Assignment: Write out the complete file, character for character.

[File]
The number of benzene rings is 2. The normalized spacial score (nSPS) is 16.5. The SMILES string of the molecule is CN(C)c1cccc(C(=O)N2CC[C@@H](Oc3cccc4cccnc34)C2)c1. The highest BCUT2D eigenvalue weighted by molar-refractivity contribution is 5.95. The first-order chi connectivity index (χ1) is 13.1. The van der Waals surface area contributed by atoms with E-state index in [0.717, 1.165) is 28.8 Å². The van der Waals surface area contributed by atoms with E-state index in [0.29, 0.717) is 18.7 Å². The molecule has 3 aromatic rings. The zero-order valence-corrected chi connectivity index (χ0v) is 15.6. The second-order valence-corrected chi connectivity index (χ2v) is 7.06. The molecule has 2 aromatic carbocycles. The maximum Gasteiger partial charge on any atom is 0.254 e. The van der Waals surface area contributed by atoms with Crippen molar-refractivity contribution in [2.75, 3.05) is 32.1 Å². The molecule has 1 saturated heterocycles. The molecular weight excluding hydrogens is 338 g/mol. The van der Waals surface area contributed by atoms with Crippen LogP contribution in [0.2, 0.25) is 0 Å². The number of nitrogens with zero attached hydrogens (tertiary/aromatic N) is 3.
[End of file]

The number of benzene rings is 2. The normalized spacial score (nSPS) is 16.5. The SMILES string of the molecule is CN(C)c1cccc(C(=O)N2CC[C@@H](Oc3cccc4cccnc34)C2)c1. The highest BCUT2D eigenvalue weighted by molar-refractivity contribution is 5.95. The first-order chi connectivity index (χ1) is 13.1. The van der Waals surface area contributed by atoms with E-state index in [0.717, 1.165) is 28.8 Å². The van der Waals surface area contributed by atoms with E-state index in [0.29, 0.717) is 18.7 Å². The molecule has 3 aromatic rings. The zero-order valence-corrected chi connectivity index (χ0v) is 15.6. The second-order valence-corrected chi connectivity index (χ2v) is 7.06. The molecule has 2 aromatic carbocycles. The maximum Gasteiger partial charge on any atom is 0.254 e. The van der Waals surface area contributed by atoms with Crippen molar-refractivity contribution in [2.75, 3.05) is 32.1 Å². The molecule has 1 saturated heterocycles. The molecular weight excluding hydrogens is 338 g/mol. The van der Waals surface area contributed by atoms with Crippen LogP contribution in [0.2, 0.25) is 0 Å². The number of nitrogens with zero attached hydrogens (tertiary/aromatic N) is 3.